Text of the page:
Tuesday, April 13, 2021

Bob Rogers shares favorite quotes from “Legends” panel at IAAPA

Bob Rogers, founder of BRC Imagination Arts is something of a themed entertainment industry legend and pioneer, with a career from Disney to multiple world expo pavilions to groundbreaking museum exhibitions and award winning corporate visitor centers, to say nothing of sitting on the Board of the Academy of Motion Picture Arts and Sciences. He’s a memorable speaker and – as one Legend knows another – for several years has moderated a “Legends” panel at the annual IAAPA Attractions Expo in Orlando.

At top, left to right – Seated: Jack Lindquist, Marty Sklar. Standing: Tom Mehrmann, Matt Ouimet, Bob Rogers. All photos courtesy BRC Imagination Arts. Story: Judith Rubin.

Bob Rogers, BRC Imagination Arts
Bob Rogers, BRC Imagination Arts

The Nov 17, 2015 edition of “Legends” targeted Disneyland’s continuing influence on the theme park industry, on the 60th anniversary year of the park’s opening. On the panel were Disney Legend Marty Sklar; Matt Ouimet, president and CEO of Cedar Fair; and Disney Legend Jack Lindquist. Both Ouimet and Lindquist are former presidents of Disneyland Resort. Also on the panel: Tom Mehrmann, who recently announced he would soon step down as CEO of Ocean Park Hong Kong. He was never with Disney, but as former president of Knott’s Berry Farm, and with Ocean Park, has been in the position of heading parks that directly competed.

Rogers shared with InPark what he found to be some of the more interesting quotes and ideas that came forth in the discussion. “The Disney Revolution continues to influence and echo within the worldwide attractions industry,” he said.

IMG_5094Generational value

“All four talked about ‘generational value,'” said Rogers. “That is the tendency for parents to want to share the experiences of their own childhood with their children. This is an asset that some of the older, more beloved parks enjoy.”

Mehrmann and Ouimet referred to this also as “genetic vacation behavior” – “You have to be simultaneously relevant to your history but contemporary for today’s visitors,” said Ouimet.

IMG_5092Fun on the job

“’Having fun should be fun,’” was Tom Mehrmann talking about the service objective of all employees,” said Rogers – “Or, as Marty Sklar put it, ‘If you’re not having fun in the fun business, you need to think about a career change.’”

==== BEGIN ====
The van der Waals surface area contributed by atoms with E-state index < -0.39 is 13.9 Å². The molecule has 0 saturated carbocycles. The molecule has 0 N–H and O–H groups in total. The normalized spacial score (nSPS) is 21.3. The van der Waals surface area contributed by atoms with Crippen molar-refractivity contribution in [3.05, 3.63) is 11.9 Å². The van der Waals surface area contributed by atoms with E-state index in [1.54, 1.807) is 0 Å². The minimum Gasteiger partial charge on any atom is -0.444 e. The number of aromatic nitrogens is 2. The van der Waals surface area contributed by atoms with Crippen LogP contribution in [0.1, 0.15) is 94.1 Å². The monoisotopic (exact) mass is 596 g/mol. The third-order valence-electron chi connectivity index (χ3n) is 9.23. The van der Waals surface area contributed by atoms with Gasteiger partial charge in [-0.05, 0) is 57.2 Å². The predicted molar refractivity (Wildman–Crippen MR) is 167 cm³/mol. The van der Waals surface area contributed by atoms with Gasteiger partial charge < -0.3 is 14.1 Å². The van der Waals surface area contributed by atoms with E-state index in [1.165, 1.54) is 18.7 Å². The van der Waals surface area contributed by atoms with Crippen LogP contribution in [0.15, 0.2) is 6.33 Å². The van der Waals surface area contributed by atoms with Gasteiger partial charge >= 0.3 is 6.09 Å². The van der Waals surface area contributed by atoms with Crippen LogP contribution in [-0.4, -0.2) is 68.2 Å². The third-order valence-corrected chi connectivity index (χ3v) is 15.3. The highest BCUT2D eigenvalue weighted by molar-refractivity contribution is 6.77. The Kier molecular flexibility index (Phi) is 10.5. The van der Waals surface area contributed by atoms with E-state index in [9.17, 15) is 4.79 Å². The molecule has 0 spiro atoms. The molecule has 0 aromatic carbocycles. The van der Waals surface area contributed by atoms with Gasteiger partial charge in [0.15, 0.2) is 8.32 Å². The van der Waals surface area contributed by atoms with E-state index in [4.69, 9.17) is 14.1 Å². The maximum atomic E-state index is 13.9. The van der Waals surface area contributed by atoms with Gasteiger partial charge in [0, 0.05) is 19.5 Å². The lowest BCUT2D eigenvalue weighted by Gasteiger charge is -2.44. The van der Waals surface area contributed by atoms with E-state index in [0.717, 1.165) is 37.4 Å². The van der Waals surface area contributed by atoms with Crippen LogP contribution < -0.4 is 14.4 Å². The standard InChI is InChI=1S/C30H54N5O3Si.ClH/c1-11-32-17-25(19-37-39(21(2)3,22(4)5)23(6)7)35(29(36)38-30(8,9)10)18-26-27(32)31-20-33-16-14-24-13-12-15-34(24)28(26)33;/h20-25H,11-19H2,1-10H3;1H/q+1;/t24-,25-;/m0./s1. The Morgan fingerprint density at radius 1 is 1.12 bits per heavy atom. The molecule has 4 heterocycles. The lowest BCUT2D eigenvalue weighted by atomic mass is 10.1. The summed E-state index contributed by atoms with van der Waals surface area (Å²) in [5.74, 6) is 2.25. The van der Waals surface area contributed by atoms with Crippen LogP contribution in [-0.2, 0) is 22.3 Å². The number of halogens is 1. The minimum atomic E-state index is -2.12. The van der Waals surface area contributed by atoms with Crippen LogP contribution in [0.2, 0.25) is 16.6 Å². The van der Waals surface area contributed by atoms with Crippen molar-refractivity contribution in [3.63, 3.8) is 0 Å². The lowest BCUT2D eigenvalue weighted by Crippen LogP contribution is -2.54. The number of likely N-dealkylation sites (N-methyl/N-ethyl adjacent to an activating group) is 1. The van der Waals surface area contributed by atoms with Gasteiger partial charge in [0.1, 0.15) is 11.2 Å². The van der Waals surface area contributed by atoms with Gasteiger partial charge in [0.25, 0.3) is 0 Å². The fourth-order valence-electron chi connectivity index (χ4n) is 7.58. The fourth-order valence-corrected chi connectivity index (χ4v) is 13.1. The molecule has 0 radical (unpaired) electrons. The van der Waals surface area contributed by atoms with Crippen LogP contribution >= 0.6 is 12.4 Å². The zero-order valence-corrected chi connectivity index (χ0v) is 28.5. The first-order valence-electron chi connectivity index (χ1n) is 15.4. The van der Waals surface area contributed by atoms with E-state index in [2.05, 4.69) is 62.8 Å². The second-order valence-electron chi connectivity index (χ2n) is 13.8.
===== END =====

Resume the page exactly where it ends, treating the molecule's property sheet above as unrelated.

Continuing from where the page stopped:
Sponsorship

“Jack Lindquist pointed out that ‘sponsors’ names can give an imaginary place a sense of authenticity,'” said Rogers. “He went on to explain that Disneyland’s Main Street

Bob Rogers and Marty Sklar. Photo from BRC Imagination Arts.
Bob Rogers and Marty Sklar, with Sklar’s book, “Dream It! Do It!”

seemed all the more real because of the authenticity given it by names like Coca-Cola, Kodak, etc.”

Kids first

“Take care of the kids first,” said Mehrmann, who went on to explain that if the kids are unhappy, no one is happy; but if the kids are happy, the adults will be too.

Risk and creative limitations

“If you fail to take it to scale, short term you may save some cash, thus giving you the illusion that it is safer, but you actually increase the risk,” — Matt Ouimet

“You have to speculate to accumulate.” — Tom Mehrmann

“Matt and Tom were speaking of the temptation to under-execute a great idea in a way that fails to impress the market,” said Rogers. “The result is that a great idea fails because it wasn’t done right. All four Legends rather quickly added that this doesn’t mean budgets or schedules should be unlimited, with Matt saying, ‘The best creativity only happens under limitations.’”

Heart and harmony

Rogers observed that at a presentation earlier in the day, Joel Manby, new CEO of SeaWorld Parks and Entertainment (formerly with Herschend Family Entertainment), had said, “I have to first get their heart before I get their head,” a maxim that all four Legends on the panel endorsed.

Another point where all four were in harmony was career advice, summarized by Rogers as, “Don’t do it because you think you should. Do something you love instead.”

IMG_5093

Judith Rubin
Judith Rubin (rubin.judith@gmail.com) is a leading journalist, publicist, strategist, blogger, content marketing specialist and connector in the international attractions industry. She excels at writing about all aspects of design and technical design, production and project management. Areas of special interest include AV integration and show control, lighting design and acoustics, specialty cinema, digital video and world’s fairs. Judith has ties to numerous industry organizations. From 2005-2020 she ran communications, publications and social media for the Themed Entertainment Association (TEA). In 2013, she was honored with the TEA Service Award. She was development director of IMERSA, and co-chair of the 2014 IMERSA Summit. She was publicist for the Large Format Cinema Association in the 1990s, now part of the Giant Screen Cinema Association (GSCA) and has also contributed to the publications of PLASA, IAAPA and the International Planetarium Society. Already making her mark as a magazine and book editor, Judith joined World’s Fair magazine in 1987, which introduced her to the attractions industry. Launching as a freelancer in the mid 1990s she has contributed to dozens of publications and media outlets including Funworld, Lighting&Sound America, Sound & Communications, Urban Land, The Raconteur and The Planetarian. She joined InPark in 2010. Judith earned a Bachelor of Fine Arts from Pratt Institute. She has lived in New York City and the San Francisco Bay Area, and now makes her home in Saint Louis, where she is active in the local arts and theater community.

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